Pretend play, real learning

Pretend play changes throughout childhood. Here's what to expect and how to foster it.

Learning Stages

By Jody Sherman LeVos, Ph.D.

LeapFrog Math Expert

As the math development expert on LeapFrog’s Learning Team, Jody works on products across all platforms to teach math and science concepts in developmentally appropriate ways using research-based techniques. Before joining LeapFrog, she was a visiting scholar at the University of California, Berkeley, a researcher and instructor, and a math textbook author. She is a contributing author to The Encyclopedia on Early Childhood. She is also the proud mother of two LeapFrog-aged boys. She earned her doctorate in developmental science (specializing in mathematical and cognitive development) at the University of Alberta, in Canada.

“Wooosh!” he roared as he ran through the room, arms outstretched. My son’s feet may not leave the ground, but if you ask him, he’ll tell you he’s flying.

Pretend play is a universal phenomenon and is often thought of as a hallmark of childhood. But did you ever stop to think about how much skill building is going on as your child “flies” around the house, rides a broom “horse,” or puts on a puppet play with his friends?

There are many types of pretend play, and the structure and function of pretend play change throughout the early childhood years.


At around 18 months, toddlers develop the ability to create symbolic relations, such as pretending that a banana is a phone. Although this milestone might seem trivial, substituting one thing for something else requires some sophisticated thinking that’s a precursor for learning in many other domains. For example, both reading and mathematics require children to understand symbolic relations: children must accept that letters stand for sounds, numerals for quantities, and so on. When children pretend that a banana is a phone, they have to ignore many of the banana’s real attributes (that it’s food, that it’s yellow, that has a stem) to view it as a suitable phone. Very importantly, they need to realize that the banana is not a phone, but that it’s representing a phone.

Preschool & up

At some point during the preschool years, or sometimes earlier for children with older siblings, children begin to take on roles or play parts in sociodramatic play. As children take on roles, such as pretending to be a firefighter, or engage in elaborate fantasies with others, such as playing “pirates and princesses,” they become more aware of how others think and feel.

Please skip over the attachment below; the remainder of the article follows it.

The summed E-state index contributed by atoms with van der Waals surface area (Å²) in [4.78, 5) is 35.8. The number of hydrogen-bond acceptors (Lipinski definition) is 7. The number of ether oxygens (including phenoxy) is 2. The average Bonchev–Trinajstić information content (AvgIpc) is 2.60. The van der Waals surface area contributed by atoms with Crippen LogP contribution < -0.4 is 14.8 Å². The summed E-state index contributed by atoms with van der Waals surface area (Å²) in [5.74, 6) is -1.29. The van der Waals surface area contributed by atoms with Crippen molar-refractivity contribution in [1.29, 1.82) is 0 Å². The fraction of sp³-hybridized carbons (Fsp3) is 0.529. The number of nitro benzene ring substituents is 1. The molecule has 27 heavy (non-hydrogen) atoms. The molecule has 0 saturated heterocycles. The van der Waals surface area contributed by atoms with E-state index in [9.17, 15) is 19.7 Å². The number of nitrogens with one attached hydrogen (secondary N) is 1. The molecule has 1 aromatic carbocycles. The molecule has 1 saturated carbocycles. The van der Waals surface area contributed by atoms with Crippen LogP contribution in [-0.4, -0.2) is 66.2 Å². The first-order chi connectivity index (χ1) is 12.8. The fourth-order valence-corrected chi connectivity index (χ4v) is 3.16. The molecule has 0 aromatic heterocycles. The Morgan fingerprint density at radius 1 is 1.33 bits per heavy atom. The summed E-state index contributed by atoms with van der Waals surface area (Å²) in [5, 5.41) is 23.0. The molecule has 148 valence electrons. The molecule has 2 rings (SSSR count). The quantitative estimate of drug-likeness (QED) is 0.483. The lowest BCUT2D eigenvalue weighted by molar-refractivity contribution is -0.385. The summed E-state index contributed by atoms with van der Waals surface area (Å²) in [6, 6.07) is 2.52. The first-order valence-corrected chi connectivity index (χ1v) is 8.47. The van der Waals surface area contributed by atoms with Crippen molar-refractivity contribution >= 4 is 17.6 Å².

Sometimes sociodramatic play can lead to conflict. When it does, it’s a great opportunity for parents and caregivers to suggest that children negotiate or swap roles (e.g., “ok, now you be the mommy and I’ll be the baby”), take other’s perspectives, and communicate their own wishes.

Tips & activities

  • Stock a dress-up box. Collect clothes, hats, masks and accessories in a large box or chest. You can even make items together, such as a telescope from a toilet paper roll, a cape from a small sheet or baby blanket, and a mask from a paper plate. Encourage kids to dress up, put on shows, take on roles, and engage in sociodramatic play with siblings and friends.
  • Use symbols. Ask children to explore the house, finding everything that they can pretend is a car (or other item of your choice). What objects do they find? What do they all have in common? What happens when you suggest something that looks totally different from a car?
  • Start a narrative. Next time you schedule a play date, arrange for it to have a theme, such as pirates, explorers, superheroes, princesses or athletes. Encourage children to dress up and create props that will enhance the theme. You can use simple story prompts to get children started on some dramatic, such as: “Once upon a time, there was a very ticklish alligator and a cowardly fisherman...” and let them fill in the blanks.